Fluorescent has never been my favorite, but it was the fixture Daddy installed after moving into that house on their December 17 anniversary weekend in 1977.  So in 2013, fourteen months after Daddy left this world, I was not going to argue the merits of lighting.  If Mama needed it, I was going to get it.

My tumbling little and I stopped by Lowe’s on the way to gymnastics.  Mama’s house was on the way, so we planned to get her bulbs and drop them by and see her for a minute and then head on to class.  I figured the errand of getting the long lights wouldn’t take long.  In.  Out.  Done.  On our way to see the birthday Maemae.

I was wrong.

I had NO IDEA that there were SO MANY options when it came to fluorescent lighting.  Daylight, bright, not so bright–which is what I felt standing in front of the options.  What if I picked the wrong one?  I had no idea what she’d been using and suspected that she might not know as well, since I don’t think we’d had to purchase any since Daddy passed.

Also talking with an under ten year old about lighting options gets interesting, if not helpful, results.  In an almost panic, I recall getting the lights needed, fingers crossed, hoping for the best.

We stopped by Mama’s.  I delivered her bulbs, which she said she was sure were fine, along with a hug, happy birthday wishes, and promises of pizza partying on Friday.  That’s what she said, “We’ll party on Friday.”

Which, of course, as the story goes, we did not.  She and I spent that Friday together in a hospital room waiting for red tape and hospital bureaucracy to make it possible for her to be transferred to the bigger hospital.  Critical time as it turns out, because maybe an earlier diagnosis could have made for a different ending.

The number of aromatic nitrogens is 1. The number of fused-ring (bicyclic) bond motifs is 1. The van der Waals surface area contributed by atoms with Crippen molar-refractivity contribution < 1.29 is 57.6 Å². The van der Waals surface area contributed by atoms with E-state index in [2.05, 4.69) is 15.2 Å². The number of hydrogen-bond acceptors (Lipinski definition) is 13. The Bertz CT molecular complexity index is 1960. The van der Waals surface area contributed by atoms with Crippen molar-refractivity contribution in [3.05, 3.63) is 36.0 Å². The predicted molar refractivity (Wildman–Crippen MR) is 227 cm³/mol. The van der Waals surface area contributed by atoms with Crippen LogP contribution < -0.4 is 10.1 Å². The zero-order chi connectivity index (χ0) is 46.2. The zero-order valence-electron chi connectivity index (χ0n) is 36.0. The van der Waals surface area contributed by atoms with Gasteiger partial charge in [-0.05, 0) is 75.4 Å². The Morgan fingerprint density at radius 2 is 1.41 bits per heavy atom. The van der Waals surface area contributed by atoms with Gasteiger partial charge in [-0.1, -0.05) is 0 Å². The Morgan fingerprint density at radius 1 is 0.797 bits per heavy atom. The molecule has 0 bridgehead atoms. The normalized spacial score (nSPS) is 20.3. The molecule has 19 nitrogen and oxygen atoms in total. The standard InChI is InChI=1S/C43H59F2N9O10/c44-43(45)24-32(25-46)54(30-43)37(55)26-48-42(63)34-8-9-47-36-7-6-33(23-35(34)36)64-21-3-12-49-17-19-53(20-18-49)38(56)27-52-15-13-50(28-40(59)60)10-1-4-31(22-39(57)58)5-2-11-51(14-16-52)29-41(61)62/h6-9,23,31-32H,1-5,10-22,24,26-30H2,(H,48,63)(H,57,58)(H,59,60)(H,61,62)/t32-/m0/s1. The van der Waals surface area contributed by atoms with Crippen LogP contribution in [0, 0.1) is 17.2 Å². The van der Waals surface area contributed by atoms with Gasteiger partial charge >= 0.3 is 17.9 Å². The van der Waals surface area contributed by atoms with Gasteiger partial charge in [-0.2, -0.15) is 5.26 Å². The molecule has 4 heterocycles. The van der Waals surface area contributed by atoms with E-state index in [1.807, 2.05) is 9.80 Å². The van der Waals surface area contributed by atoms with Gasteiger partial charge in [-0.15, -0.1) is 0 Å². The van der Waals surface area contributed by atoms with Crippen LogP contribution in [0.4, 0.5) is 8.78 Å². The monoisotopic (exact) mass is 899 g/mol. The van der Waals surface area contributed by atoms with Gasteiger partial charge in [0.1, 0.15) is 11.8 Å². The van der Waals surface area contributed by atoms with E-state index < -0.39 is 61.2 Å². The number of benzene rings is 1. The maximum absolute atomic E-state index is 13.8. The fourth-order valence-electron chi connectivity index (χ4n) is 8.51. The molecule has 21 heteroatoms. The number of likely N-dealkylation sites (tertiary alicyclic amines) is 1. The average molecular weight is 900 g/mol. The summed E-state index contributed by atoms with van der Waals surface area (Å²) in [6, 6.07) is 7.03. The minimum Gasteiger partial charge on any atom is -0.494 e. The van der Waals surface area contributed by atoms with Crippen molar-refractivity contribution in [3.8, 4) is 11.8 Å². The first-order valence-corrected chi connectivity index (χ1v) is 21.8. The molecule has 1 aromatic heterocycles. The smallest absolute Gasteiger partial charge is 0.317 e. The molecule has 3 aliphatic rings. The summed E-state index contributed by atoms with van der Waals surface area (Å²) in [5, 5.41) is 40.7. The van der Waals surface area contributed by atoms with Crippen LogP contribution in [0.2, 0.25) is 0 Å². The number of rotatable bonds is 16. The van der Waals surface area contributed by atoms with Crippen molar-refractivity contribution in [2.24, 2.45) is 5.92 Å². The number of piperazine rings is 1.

But it was not to be.

Today I’m remembering my Mama.  On her birthday.  I’m thankful for this day 74 years ago that found her light coming into this world.  For this day that over the years I am sure she had to make most of her birthday cakes until one year when I woke up and realized, hey, maybe she doesn’t enjoy that as much as I think she does.  I’m thankful for the laughter and stories and joy that remembering my sweet and sassy Mama brings.

And I’m thankful for the realization that came to me this morning on Miss Sophie’s walk that the last gift I gave my Mama was light.  It was only a small beam compared to all the light she shone for me and so many others through the years.  But still, I am thankful.  She was a shining star who so often used her light to point towards the good.  “Find something to be grateful for,” she’d say.  “The Lord loves a grateful heart.”

It is with a grateful heart that I remember and thank God for the Mama I was given.  The woman who challenged me, who held my hand, who came after me when I was lost, who guided me, who held me when I cried, who cheered me on, who made me madder and happier than anyone else ever could.  I miss her with every breath.  Those fluorescent lights I bought seven years ago today have long burned out, but my Mama’s light still shines brightly.  Ever and always.

Love to all.